Some people do not feel lonely when alone, while others may feel lonely even when surrounded by other people. The most widely described examples of this dichotomy come from studies of older residents in community dwelling facilities. Nearly all such residents feel at least moderately lonely (60%) or severely lonely (35%).
The association between loneliness and multiple negative health outcomes has been well described, however, new evidence relates loneliness to what is happening in our cells. Loneliness has a negative effect on the cellular workings of our immune systems causing them to dysfunction. Indeed, many conditions with a basis in immune dysfunction have been linked to loneliness – though the relationships may not be causal but rather just coexistent. These conditions include dementia, cognitive decline, depression, anxiety, alcoholism, aggression, impulsivity, hypertension, obesity, stroke, insomnia and heart disease.
Furthermore, loneliness can be deadly, as it can predict suicidal thoughts and death by suicide, increasing the risk of early death by suicide by 26%.
Until recently loneliness has been characterised as a problem of institutionalised older persons and those suffering from pre-existing mental ill health. COVID has changed all that. Younger people appear to have been more affected by loneliness and the impact of the pandemic in comparison to older people.
Worldwide, data is emerging to show that loneliness is a very expensive health problem. For example, the total annual health costs attributable to loneliness in the UK are estimated to be GBP 2,265 per person. An Australian study estimated the annual health cost of loneliness in relation to adverse health behaviours is AUD 1,565 for each person.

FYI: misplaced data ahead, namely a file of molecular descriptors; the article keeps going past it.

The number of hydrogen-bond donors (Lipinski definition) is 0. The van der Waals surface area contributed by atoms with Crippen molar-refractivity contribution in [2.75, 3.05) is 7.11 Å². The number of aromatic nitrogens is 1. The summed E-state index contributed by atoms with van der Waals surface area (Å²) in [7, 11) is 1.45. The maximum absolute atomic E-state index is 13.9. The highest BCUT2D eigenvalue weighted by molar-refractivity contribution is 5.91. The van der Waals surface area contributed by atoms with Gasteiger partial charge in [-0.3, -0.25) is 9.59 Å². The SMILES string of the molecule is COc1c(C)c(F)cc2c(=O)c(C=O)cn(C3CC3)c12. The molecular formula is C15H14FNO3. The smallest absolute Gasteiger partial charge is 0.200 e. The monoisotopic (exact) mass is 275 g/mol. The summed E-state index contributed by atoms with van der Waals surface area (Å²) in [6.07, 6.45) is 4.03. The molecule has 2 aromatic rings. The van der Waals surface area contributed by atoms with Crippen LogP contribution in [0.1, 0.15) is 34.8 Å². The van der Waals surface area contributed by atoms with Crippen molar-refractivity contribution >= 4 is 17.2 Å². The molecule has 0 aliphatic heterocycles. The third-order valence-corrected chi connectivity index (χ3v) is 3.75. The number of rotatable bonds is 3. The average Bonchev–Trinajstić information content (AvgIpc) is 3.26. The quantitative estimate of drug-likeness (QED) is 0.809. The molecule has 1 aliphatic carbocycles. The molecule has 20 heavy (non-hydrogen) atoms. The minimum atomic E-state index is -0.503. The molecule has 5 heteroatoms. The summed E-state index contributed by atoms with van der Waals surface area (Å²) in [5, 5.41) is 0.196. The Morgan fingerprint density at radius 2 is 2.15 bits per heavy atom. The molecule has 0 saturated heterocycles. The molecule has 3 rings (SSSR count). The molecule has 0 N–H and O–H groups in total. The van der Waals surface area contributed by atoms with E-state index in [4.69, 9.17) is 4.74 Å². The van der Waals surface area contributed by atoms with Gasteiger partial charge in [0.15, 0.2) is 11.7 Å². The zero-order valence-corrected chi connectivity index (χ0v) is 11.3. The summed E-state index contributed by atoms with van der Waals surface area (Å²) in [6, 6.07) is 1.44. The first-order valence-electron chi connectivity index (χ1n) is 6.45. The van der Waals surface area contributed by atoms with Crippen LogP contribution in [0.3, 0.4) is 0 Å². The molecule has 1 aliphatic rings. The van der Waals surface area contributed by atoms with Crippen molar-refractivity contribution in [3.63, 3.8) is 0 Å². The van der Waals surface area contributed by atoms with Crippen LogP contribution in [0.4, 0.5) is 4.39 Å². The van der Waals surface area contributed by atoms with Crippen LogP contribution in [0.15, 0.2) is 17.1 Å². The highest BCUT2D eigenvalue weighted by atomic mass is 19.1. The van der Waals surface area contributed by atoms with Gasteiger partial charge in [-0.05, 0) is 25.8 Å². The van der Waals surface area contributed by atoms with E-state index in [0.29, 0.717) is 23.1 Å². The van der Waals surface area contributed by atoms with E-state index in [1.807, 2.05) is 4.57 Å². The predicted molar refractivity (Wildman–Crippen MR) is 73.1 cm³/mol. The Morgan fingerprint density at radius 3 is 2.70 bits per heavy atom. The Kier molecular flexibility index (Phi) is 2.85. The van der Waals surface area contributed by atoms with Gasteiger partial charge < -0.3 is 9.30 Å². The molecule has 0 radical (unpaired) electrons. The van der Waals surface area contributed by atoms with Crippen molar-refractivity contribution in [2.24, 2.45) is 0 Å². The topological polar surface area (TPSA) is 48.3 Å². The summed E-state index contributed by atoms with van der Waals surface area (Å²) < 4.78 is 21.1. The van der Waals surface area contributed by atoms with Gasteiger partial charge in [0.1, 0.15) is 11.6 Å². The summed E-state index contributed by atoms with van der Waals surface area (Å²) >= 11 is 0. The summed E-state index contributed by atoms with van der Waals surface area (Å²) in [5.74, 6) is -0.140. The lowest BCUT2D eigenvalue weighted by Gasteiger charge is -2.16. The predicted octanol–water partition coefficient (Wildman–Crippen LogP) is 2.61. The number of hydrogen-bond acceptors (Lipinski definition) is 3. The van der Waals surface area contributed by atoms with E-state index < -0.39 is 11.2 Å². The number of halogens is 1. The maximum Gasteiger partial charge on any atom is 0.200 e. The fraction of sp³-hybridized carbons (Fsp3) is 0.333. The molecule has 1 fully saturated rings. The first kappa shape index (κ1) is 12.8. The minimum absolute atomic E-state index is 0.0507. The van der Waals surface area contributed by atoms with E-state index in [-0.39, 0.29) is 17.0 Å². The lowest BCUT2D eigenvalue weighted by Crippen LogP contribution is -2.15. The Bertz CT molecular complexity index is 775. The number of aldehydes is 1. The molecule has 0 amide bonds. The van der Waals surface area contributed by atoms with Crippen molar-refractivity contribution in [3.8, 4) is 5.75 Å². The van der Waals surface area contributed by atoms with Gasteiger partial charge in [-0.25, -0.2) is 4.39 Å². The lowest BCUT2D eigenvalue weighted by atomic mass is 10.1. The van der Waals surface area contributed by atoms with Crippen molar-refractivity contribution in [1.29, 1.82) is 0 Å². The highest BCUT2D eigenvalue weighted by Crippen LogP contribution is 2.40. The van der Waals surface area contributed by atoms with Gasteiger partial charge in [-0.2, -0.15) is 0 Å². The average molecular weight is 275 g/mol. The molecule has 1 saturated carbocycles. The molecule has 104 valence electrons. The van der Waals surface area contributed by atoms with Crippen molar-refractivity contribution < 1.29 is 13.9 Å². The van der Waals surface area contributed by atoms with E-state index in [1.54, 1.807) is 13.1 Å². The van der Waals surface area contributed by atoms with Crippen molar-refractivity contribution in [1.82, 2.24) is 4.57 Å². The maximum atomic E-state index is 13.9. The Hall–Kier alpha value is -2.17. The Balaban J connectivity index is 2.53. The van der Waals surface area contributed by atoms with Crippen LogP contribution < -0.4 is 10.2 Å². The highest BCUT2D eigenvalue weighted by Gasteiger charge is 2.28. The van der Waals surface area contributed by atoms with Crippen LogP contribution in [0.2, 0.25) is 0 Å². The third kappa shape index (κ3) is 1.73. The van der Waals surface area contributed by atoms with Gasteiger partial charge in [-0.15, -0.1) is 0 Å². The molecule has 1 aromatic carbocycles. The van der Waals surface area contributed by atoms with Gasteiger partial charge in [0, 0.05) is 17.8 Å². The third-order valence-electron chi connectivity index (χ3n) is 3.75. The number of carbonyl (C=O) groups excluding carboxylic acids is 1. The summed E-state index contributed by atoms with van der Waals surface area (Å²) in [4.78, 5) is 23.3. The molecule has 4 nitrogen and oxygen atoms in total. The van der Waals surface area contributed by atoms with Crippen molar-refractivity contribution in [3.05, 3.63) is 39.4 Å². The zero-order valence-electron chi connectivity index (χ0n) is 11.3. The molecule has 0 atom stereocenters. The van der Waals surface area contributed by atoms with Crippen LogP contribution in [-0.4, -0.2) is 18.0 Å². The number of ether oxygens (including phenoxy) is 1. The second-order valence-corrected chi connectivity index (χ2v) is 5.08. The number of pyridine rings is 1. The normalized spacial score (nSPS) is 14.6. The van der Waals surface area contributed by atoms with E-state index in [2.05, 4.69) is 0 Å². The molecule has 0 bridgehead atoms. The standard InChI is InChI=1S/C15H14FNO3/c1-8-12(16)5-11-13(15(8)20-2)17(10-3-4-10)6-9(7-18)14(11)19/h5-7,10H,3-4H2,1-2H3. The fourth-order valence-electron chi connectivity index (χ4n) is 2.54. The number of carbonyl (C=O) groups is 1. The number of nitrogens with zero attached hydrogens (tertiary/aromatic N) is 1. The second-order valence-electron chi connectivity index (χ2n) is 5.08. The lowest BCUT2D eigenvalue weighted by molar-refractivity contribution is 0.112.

Traditionally, interventions to combat loneliness have involved increasing human or animal contact – either face-to-face or virtually. Recent research has turned to exploring more novel interventions such as green space. A systematic review of the relationship between green space and protection against loneliness found that more than two thirds of the studies showed some benefit of green space on loneliness and in at least halfof these studies, the relationship reached statistical significance.
The picture is not quite that straightforward nor ecologically sound. Different types and qualities of outdoor spaces afford different experiences. A Dutch study found that green was not the only way to go. Time spent sightseeing and visiting amusement parks and zoos was also associated with lower levels of loneliness.
So, it may require a range of outdoor experiences to counter the loneliness of confinement that now seems to be the major progenitor. At any rate, the annual loneliness expenditures of GBP 21 billion in the UK and the AUD 2.7 billion in Australia and countless other billions around the globe surely could be better spent, whether on parks or roller coasters or big cat habitats.
2 thoughts on “Are you lonesome? Go outdoors.”
You highlight some of the thinking behind green social prescribing in England in teh health and social care sector.
I used to prescribe “pet therapy”. Walking a dog, for example, is a great way to create interaction with others, increasing self esteem and connectedness.